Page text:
Prova’s Faye Callaghan has been immersing herself in the world of logistics since joining the team earlier this year. Here she muses on her introduction to multichannel retailing…
Advances in technology are changing the way in which people shop. Gone are the days when people needed to travel to make a purchase, spending an age browsing stores and personally comparing products from different outlets. In the multichannel world where customers can shop online from their home computer, during their lunch breaks or through a simple app on their smart phones, retail supply chains are facing a barrage of challenges in meeting real-time customer demands. Even this week, we’ve heard how Tesco is investing in ‘click and drive through’ infrastructure.
Traditionally, distribution centres (DCs) were set up to pick and send orders to stores, replenishing stock in large amounts. Individual customers order in much smaller quantities and, while DCs must still cater for store-based operations, they are now also expected to invest time and resources in fulfilling these much smaller, bespoke orders. This requires a review of current supply chain operations and adaptations to processes within the DC.
The multichannel world has also led to a shift in the service that customers expect from retailers. In the case of online orders, customers expect to be offered the option of next day delivery and, as retailers compete for custom, the cut off point for orders to qualify for such delivery is under pressure to become later and later. Supply chains need to be adapted to cope with such demands so customer expectations are met and their loyalty is secured.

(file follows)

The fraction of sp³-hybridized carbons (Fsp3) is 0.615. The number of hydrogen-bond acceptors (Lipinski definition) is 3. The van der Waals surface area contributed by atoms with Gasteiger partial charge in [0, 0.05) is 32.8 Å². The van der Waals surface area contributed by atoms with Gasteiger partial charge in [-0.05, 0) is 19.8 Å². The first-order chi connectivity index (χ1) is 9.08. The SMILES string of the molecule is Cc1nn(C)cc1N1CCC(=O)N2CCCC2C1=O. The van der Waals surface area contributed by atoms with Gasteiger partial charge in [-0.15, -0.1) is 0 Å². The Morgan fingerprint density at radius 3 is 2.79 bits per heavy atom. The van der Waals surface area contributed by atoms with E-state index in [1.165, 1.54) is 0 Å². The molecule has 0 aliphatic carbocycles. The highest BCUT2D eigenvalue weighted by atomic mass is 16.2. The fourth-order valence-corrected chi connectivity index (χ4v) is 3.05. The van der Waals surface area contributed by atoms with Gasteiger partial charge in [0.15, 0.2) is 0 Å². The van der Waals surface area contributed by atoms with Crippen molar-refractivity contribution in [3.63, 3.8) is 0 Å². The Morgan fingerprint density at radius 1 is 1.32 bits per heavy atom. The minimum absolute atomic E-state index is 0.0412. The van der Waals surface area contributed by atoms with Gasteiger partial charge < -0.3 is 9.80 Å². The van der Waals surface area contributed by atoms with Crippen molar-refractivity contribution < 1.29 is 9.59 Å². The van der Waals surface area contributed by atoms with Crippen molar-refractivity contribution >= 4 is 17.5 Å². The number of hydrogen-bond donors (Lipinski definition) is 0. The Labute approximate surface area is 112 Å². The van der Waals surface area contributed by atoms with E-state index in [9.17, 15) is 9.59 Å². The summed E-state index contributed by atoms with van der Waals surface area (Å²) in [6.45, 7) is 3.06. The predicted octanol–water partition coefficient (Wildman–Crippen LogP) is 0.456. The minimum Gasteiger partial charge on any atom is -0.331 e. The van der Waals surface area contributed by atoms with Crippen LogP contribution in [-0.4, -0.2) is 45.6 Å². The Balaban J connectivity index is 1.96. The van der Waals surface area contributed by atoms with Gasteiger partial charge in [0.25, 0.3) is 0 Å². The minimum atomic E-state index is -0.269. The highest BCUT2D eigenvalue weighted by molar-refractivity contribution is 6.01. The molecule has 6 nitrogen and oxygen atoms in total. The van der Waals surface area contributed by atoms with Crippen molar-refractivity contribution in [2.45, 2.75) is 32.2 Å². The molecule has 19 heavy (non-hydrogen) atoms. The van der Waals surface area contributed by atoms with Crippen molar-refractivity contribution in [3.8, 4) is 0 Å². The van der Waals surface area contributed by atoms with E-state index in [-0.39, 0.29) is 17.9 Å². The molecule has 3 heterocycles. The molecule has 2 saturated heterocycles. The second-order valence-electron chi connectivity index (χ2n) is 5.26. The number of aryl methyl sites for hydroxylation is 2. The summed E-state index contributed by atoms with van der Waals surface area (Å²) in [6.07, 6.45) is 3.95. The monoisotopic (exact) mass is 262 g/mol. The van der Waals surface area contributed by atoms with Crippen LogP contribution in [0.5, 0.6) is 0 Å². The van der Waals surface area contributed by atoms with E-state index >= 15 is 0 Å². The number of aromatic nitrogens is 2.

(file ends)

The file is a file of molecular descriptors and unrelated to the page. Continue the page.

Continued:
The option for customers to ‘click and collect’ also poses challenges for the supply chain. Ordering an item online and picking it up from a local store of the customers choosing is often offered as a free (to the customer) delivery option. How do retailers fulfil such orders without incurring delivery costs themselves?
Multichannel retailing allows for the offer of extended product ranges without being limited to the footprint size of any given shop. Careful consideration must be given to how far the extended range should go so that stock can be carefully managed and the question of where to store the additional goods does not become a problem.
Retailers must manage their supply chains in order to keep up with the ever changing manner in which customers shop. Demands are increasingly made in real-time and customers expectations are only getting higher. Retailers need to adapt their supply chain to cope with this evolving multichannel trend whilst, where possible, keeping costs down. This is no mean feat in our multichannel world.